always operate in a one-to-one relationship. That is, there are some
Unicode code points that have different, multiple glyphs associated
with it. This is to ensure that these specific code points can be
rendered correctly based upon the various contexts in which they may
appear. This is especially the case with the Asian languages, where,
for example, the Unified han (Chinese/Japanese/Korean ideographs)
glyphs are
written and displayed differently among Simplified Chinese, Traditional
Chinese, Japanese kanji, and Korean hanja ideographs. To manage these
difficulties, the Solaris operating environment contains an output
method that combines existing fonts to form a Unicode font set, instead
of providing a single Unicode font. The Solaris 7 operating environment
supports the following range of scripts:
¢ Western/Eastern/Northern European scripts
¢ Greek, Turkish, Cyrillic
¢ Simplified Chinese, Traditional Chinese, Japanese, Korean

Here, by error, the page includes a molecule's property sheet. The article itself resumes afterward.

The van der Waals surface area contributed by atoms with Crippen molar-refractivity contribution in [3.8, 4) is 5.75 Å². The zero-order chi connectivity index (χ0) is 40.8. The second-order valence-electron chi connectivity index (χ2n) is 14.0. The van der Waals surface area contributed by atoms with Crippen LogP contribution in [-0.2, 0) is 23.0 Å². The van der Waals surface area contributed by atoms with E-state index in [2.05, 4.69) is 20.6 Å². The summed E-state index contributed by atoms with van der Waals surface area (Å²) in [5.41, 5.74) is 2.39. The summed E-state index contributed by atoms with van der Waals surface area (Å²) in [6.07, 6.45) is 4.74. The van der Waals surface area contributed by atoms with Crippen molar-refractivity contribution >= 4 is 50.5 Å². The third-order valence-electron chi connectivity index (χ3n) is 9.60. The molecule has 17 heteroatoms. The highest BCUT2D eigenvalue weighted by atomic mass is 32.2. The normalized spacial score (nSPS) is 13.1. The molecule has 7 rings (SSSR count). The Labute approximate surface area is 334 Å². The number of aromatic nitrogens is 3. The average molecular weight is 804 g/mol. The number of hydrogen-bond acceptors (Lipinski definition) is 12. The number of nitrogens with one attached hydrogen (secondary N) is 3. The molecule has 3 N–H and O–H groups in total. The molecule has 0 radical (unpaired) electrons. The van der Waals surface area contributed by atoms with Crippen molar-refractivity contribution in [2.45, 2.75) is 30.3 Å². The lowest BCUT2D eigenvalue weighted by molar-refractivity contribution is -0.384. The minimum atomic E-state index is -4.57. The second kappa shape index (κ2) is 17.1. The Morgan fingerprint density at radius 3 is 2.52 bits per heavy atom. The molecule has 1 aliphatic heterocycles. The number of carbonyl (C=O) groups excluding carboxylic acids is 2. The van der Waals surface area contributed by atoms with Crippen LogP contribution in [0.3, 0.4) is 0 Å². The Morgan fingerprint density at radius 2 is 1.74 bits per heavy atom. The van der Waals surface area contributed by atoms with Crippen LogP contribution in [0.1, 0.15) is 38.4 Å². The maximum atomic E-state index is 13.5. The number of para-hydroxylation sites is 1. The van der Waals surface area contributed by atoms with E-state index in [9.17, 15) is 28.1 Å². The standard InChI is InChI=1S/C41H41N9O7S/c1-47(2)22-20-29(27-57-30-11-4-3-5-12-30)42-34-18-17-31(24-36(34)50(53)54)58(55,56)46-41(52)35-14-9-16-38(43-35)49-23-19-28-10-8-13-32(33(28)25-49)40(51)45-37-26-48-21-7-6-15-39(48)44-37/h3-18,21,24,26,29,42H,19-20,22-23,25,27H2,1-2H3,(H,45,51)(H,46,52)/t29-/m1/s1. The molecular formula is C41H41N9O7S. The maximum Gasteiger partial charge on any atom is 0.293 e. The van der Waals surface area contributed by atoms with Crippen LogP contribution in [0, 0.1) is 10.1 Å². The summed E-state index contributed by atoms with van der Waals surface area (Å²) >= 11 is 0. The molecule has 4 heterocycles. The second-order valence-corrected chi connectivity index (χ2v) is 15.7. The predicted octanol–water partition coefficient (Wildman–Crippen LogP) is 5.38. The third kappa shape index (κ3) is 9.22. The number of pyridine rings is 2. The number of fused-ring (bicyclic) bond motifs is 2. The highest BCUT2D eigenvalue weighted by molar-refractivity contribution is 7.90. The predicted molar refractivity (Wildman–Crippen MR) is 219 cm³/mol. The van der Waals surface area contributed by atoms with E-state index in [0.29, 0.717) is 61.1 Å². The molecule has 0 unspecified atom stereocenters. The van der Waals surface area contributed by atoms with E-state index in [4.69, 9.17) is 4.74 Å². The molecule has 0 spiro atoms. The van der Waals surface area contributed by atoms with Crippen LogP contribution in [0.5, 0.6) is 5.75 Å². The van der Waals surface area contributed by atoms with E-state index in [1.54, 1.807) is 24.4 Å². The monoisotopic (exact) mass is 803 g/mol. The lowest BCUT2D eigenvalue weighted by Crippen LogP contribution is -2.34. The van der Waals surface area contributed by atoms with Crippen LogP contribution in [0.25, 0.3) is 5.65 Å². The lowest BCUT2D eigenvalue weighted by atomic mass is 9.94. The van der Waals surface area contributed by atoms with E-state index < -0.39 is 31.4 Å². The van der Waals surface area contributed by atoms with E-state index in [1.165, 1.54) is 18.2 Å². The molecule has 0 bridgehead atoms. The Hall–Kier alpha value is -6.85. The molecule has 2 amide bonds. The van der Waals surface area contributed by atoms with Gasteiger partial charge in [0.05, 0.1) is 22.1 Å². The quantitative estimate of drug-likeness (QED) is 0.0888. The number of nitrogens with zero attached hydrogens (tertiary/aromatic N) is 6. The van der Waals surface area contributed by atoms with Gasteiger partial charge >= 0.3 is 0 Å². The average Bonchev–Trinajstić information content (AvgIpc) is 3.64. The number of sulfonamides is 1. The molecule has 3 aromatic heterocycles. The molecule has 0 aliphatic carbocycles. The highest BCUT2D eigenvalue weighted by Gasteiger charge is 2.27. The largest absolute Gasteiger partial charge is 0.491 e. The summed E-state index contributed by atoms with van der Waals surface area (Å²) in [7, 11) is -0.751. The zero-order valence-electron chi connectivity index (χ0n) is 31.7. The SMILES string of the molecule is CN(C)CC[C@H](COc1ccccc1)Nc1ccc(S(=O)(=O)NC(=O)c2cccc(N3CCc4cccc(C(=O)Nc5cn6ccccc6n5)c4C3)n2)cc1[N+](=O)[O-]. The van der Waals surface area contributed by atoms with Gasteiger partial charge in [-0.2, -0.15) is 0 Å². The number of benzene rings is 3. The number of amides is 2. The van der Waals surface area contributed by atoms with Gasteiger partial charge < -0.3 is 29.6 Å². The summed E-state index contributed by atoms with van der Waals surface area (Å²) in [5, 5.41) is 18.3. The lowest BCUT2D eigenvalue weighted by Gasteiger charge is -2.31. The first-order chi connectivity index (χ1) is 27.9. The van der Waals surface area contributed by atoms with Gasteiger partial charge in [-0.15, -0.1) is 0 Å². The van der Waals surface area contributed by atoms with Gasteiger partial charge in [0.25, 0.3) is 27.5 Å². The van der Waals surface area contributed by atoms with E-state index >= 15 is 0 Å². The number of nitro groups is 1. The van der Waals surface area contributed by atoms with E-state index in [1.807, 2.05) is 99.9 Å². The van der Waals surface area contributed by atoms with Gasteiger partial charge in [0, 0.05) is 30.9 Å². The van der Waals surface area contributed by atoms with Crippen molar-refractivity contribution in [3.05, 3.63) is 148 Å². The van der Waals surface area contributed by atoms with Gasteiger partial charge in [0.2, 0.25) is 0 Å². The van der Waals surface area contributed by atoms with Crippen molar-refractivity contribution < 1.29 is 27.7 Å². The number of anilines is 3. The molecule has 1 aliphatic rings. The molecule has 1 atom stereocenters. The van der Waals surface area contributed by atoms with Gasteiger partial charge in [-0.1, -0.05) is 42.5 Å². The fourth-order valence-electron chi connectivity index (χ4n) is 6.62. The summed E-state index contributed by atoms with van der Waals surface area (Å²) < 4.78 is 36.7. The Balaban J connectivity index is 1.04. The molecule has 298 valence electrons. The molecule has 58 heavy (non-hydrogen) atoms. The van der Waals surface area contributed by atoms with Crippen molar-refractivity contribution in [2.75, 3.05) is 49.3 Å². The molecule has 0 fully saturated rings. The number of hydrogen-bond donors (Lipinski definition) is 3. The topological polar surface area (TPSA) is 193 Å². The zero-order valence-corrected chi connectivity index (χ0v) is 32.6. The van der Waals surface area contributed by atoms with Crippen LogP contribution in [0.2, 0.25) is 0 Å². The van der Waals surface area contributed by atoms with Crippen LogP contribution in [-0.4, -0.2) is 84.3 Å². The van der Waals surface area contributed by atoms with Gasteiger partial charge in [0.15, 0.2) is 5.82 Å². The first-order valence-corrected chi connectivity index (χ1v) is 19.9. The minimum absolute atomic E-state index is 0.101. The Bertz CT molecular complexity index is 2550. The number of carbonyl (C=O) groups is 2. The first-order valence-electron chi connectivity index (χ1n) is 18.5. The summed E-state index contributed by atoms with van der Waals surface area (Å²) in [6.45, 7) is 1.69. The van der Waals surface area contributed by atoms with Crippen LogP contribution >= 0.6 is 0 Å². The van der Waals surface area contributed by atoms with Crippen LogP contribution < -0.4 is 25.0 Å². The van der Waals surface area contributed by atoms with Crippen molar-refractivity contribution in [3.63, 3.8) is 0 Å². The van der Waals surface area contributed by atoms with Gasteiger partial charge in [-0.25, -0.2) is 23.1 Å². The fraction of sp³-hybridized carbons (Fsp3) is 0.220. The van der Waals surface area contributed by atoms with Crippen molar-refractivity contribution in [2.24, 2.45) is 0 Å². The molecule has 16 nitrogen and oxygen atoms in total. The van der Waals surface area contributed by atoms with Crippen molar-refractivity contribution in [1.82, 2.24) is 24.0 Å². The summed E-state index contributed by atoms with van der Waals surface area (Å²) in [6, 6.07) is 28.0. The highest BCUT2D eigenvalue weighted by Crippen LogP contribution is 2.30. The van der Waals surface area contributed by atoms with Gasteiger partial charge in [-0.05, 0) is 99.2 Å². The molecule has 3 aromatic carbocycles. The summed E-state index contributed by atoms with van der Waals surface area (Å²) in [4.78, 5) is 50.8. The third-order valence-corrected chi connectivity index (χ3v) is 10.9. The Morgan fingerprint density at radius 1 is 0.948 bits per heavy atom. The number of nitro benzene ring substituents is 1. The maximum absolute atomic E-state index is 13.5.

¢ Arabic, Hebrew, Thai
For European scripts, there is one-to-one direct mapping
between Unicode characters and corresponding glyphs. For text from
Complex Text Layout languages (Arabic, Hebrew, Thai), the Solaris
layout engines pre-process the text (that is, perform right-to-left
swapping, contextual analysis, and so on) before rendering the
associated glyphs. For Asian characters, the Solaris operating
environment output methods provide dynamic remapping of the font and
glyph index according to the locale definition. Each locale contains a
font table with mapping mechanisms that specify which font and glyph to
use for each character code. The mechanism remaps the Unicode code
point values to existing Chinese, Japanese, and Korean fonts and glyph
index pairs. A locale administrator can define the priority among
fonts, that is, which font is searched first. For example, the
mechanism may search the Simplified Chinese fonts first, then, if it
cannot find the appropriate glyph, search the Traditional Chinese
fonts, and so on.

UNICODE TECHNICAL CONSIDERATIONS
Internationalized Applications with Unicode
The use of the Unicode codeset enables developers to write
applications that support multiple scripts simultaneously. Depending on
the Unicode locale being used, the user will have access to one or
several additional scripts, along with the base language script, for
input, display, and printing. This way, network environments with
distributed applications can provide individual users access to
different language environments simultaneously.